BASIC STRATEGY GUIDE: STEP 8




Activity One (Steps 1-12):
Segment customers, both by size and by need, to identify targets for the Company.


Step 8: Find the Company's strengths and weaknesses on the Size/Role Matrix

What:

Array the Company's total sales volume on the Size/Role Matrix. Compare the Company's distribution of sales in each segment on the matrix to that of the industry. The Company might present its results as an index.

The Company is strong wherever it has a higher percentage of its sales in a segment than the average for the industry. In this segment the Company would have an index above 100. In the example above, the Company is stronger than the average in the Large customer/Primary role position. If the average competitor in the market has 10% of its sales in the Large customer/Primary role position on the matrix, the Company would have 18.4% of its total sales in that position.

The Company is weak wherever it has a lower percentage of its sales in a segment than the average for the industry. In this segment, the Company would have an index below 100. In the example above, the Company is weaker than average in the Very Large customer/Primary role position on the matrix. If the average competitor in the market has 20% of its sales in that position, the Company's sales in the same position would amount to 8.8% of the Company's total sales.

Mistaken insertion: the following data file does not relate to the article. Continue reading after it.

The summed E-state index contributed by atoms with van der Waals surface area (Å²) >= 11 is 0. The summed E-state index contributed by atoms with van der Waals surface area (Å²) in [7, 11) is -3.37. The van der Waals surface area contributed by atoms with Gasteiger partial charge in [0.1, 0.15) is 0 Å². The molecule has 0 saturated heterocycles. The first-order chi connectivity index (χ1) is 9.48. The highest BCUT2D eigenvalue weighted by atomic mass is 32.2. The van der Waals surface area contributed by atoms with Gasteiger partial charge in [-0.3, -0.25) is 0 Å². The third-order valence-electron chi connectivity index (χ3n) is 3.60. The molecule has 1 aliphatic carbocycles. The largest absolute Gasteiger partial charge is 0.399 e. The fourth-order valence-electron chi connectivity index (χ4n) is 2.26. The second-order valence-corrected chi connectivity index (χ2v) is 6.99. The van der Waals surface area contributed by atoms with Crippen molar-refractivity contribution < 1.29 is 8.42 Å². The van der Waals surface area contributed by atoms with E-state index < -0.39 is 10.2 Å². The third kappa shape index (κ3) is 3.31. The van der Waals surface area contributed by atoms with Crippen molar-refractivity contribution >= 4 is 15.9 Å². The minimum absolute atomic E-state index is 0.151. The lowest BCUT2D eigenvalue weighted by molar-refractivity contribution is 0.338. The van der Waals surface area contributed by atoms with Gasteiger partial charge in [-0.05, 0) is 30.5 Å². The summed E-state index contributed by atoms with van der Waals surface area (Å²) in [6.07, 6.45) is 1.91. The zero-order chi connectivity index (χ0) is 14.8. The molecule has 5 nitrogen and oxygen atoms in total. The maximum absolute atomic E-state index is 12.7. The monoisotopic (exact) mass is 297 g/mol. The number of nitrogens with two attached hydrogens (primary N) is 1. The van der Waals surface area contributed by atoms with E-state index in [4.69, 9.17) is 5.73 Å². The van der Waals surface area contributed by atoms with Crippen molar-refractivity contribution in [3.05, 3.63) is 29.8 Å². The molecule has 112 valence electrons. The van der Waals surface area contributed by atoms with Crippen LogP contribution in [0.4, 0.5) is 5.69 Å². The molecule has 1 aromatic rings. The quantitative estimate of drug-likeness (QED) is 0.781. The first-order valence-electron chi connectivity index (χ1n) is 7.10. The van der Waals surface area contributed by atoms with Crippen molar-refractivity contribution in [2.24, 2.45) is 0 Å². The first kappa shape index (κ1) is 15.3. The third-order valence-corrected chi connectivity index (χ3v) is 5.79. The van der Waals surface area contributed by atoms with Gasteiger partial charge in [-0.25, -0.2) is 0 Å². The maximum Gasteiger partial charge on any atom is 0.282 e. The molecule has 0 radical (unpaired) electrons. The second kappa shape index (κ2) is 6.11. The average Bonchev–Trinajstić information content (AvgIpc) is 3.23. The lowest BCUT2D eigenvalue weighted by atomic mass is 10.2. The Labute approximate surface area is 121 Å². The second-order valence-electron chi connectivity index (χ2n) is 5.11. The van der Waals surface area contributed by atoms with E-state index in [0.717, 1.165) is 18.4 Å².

Why:

The Company should understand where it is strong in strategic positions. The strategic positions with any customer are the Primary and Secondary roles with that customer. So, Primary and Secondary segments on the Size/Role Matrix are particularly important. So are the Very Large and Large customer size segments. The Company must identify segments on the Size/Role Matrix where it can generate sufficient market share to compete effectively with its peer competitors.

What to Watch For:

  • If the customers' industry is consolidating, the Very Large customers may begin to demand broader regional or even national market coverage. This could create the industry's initial Tiering.

  • A first Tier competitor will be strong in the Primary Roles with both Very Large and Large customers.

  • A second and lower Tier competitor will be weak in the Primary, and often Secondary, Role with Very Large customers.

  • To be a strong leader in market share, a company must beat the industry average in the Heart of the Market.

  • A company with its strength in the Tertiary Role position with Very Large and Large customers usually is competing on Price above other factors and would often be a weak competitor.

Action:

Determine the relative strength of the Company in the Heart of the Market and whether the Company has the capability to be a leading competitor, ranking #1 or #2 in the business, in these segments. If the Company does not have that opportunity, then it must focus its resources on the Primary roles with the size of customers where it can be a strong competitor, usually Primary and Secondary roles with Large customers and Primary roles with Medium customers.


More Information on the Position on the Matrix on the Advanced Site
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Guide Index Next: Basic Strategy Guide Step 9